392 U.S. 339 (1968), 755, First Agricultural National Bank or Berkshire County v. State Tax Commission

Docket Nº:No. 755
Citation:392 U.S. 339, 88 S.Ct. 2173, 20 L.Ed.2d 1138
Party Name:First Agricultural National Bank or Berkshire County v. State Tax Commission
Case Date:June 17, 1968
Court:United States Supreme Court

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392 U.S. 339 (1968)

88 S.Ct. 2173, 20 L.Ed.2d 1138

First Agricultural National Bank or Berkshire County


State Tax Commission

No. 755

United States Supreme Court

June 17, 1968

Argued April 22, 1968




Massachusetts sales tax (which, by its terms, must be passed on to the purchaser) and use tax are invalid as applied to national banks, since such taxes are not among the only four specified methods of taxation in addition to taxes on real estate by which, under 12 U.S.C. § 548, Congress has permitted States to tax national banks. Pp. 339-348.

___ Mass. ___, 229 N.E.2d 245, reversed.

BLACK, J., lead opinion

MR JUSTICE BLACK delivered the opinion of the Court.

The principal issue raised by this case concerns the extent to which States may tax a national bank. The

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Supreme Judicial Court for the Commonwealth of Massachusetts held that appellant, First Agricultural National Bank of Berkshire County, was subject to Massachusetts' recently enacted sales and use taxes1 on purchases for its own use of tangible personal property. For reasons to be stated, we believe this decision was erroneous, and we reverse.

As long ago as 1819, in the historic case of M'Culloch v. Maryland, 4 Wheat. 316, this Court declared unconstitutional a state tax on the bank of the United States, since, according to Chief Justice Marshall, this amounted to a "tax on the operation of an instrument employed by the government of the Union to carry its powers into execution." 4 Wheat. at 436-437. A long line of subsequent decisions by this Court has firmly established the proposition that the States are without power, unless authorized by Congress, to tax federally created, or, as they are presently called, national, banks. Owensboro Nat. Bank v. Owensboro, 173 U.S. 664, 668; Des Moines Nat. Bank v. Fairweather, 263 U.S. 103, 106; First Nat. Bank v. Hartford, 273 U.S. 548, 550; Iowa-Des Moines Nat. Bank v. Bennett, 284 U.S. 239, 244. As recently as 1966, MR. JUSTICE FORTAS, speaking for a unanimous Court, thought this ancient principle so well established that he used national banks as an example in holding the American Red Cross immune from state taxation:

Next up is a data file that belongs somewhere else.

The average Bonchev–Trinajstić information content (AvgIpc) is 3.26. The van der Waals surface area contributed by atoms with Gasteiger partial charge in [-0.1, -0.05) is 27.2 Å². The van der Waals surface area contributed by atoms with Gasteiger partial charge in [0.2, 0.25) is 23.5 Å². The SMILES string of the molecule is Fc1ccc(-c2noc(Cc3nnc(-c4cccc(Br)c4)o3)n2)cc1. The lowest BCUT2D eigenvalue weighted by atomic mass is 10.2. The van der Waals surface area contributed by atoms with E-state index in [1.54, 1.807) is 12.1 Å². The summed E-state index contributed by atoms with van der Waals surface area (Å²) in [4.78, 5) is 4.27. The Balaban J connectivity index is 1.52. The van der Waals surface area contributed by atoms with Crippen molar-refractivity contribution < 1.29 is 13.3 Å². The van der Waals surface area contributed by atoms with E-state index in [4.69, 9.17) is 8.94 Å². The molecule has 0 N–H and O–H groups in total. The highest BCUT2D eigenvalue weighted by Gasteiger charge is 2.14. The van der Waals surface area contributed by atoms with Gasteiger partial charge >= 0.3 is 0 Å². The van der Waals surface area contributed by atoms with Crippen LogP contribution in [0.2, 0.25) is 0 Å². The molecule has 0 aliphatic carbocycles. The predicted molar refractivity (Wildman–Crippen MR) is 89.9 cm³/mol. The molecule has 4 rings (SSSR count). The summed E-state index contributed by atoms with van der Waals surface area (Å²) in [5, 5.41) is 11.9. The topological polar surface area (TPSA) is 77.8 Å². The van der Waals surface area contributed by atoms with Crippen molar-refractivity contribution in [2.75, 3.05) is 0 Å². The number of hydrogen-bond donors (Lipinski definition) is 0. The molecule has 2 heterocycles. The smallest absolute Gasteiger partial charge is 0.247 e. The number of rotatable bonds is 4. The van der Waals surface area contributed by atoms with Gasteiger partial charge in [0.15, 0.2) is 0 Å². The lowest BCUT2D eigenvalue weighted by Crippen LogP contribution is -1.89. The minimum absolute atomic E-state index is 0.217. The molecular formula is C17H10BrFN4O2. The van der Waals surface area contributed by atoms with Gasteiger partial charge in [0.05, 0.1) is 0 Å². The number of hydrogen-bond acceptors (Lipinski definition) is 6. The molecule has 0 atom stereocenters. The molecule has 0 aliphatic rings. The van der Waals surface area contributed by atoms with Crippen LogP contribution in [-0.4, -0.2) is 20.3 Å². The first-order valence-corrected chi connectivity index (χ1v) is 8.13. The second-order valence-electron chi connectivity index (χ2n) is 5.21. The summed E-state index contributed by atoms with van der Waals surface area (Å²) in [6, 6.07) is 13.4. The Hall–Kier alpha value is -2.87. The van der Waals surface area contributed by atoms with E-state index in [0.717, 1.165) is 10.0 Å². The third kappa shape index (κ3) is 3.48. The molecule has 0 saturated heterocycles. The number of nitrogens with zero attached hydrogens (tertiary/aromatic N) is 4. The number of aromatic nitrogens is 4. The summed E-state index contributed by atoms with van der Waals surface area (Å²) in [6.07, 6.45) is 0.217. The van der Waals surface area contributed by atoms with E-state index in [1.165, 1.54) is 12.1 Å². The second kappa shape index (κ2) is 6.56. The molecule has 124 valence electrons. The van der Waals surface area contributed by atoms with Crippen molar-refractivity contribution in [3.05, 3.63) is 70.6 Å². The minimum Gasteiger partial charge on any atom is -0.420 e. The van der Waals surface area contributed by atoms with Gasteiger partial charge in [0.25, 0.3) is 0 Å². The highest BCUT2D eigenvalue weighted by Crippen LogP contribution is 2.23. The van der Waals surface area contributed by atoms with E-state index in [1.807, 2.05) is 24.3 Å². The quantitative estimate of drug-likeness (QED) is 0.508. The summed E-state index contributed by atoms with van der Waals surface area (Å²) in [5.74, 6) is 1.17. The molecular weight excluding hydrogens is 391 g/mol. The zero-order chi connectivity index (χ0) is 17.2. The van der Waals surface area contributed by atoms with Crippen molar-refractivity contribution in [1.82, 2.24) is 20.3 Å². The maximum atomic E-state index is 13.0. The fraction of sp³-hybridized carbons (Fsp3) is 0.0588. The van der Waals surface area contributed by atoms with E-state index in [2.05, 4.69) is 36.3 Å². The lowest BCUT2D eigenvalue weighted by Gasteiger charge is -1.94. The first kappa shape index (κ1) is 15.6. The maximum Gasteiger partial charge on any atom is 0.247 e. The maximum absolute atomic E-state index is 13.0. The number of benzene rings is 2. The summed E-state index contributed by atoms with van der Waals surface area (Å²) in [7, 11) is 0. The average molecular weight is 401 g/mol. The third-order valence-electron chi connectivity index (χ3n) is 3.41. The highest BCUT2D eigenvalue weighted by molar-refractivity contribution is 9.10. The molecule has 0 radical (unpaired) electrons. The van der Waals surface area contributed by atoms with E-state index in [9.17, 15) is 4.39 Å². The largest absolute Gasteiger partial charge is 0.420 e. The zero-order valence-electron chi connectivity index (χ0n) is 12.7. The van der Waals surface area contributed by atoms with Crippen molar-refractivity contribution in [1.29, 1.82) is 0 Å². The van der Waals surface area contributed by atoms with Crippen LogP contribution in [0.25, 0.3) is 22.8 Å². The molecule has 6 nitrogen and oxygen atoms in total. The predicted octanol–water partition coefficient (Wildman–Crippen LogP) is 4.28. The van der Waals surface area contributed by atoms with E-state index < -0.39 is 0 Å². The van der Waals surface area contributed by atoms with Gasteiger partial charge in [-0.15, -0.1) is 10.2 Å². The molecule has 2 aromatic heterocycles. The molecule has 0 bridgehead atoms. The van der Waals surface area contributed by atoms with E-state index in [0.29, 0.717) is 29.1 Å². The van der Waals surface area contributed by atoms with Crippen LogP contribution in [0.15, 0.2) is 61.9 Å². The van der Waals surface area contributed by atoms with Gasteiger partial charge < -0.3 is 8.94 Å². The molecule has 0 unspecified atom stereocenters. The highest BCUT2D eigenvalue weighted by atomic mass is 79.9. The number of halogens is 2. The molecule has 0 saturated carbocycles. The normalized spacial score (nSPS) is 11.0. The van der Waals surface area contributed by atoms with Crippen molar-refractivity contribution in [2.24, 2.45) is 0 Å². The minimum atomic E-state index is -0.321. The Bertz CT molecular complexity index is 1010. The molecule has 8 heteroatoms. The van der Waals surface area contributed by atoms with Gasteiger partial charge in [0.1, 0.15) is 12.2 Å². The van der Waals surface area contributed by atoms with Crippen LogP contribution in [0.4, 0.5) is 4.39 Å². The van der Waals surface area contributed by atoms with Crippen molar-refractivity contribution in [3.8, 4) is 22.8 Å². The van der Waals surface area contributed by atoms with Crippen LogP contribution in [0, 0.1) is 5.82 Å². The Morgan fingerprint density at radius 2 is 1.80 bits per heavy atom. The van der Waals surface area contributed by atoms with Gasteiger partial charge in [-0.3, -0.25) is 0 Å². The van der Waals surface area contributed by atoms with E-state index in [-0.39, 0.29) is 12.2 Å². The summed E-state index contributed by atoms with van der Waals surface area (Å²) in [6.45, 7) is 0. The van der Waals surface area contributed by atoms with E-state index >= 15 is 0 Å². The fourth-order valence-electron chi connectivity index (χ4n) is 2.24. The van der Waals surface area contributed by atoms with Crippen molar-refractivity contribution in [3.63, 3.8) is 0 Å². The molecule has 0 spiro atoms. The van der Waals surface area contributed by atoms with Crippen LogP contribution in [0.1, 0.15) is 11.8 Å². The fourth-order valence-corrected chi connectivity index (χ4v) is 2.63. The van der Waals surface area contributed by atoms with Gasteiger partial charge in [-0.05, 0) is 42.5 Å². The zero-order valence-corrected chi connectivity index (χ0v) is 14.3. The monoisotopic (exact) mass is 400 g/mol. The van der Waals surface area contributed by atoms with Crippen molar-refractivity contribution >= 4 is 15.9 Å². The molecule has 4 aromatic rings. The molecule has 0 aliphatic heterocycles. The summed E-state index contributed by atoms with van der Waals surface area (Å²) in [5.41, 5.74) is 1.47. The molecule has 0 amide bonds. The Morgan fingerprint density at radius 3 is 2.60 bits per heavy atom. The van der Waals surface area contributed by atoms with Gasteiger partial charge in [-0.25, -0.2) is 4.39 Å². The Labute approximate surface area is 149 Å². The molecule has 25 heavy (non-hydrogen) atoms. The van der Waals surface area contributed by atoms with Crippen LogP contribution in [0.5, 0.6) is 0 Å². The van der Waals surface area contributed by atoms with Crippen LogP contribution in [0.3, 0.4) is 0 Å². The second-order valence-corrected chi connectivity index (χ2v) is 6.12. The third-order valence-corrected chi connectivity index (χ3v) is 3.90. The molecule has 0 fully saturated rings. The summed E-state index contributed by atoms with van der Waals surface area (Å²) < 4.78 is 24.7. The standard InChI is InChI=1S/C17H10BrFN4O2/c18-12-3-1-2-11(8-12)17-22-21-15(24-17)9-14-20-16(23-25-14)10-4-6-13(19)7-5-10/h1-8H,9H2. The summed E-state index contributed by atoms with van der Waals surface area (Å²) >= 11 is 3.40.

In those respects in which the Red Cross differs from the usual government agency -- e.g., in that its employees are not employees of the United States, and that government officials do not direct its everyday affairs -- the Red Cross is like other institutions -- e.g., national banks -- whose status as tax-immune instrumentalities of the United States is

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beyond dispute.

Department of Employment v. United States, 385 U.S. 355, 360. (Emphasis added.)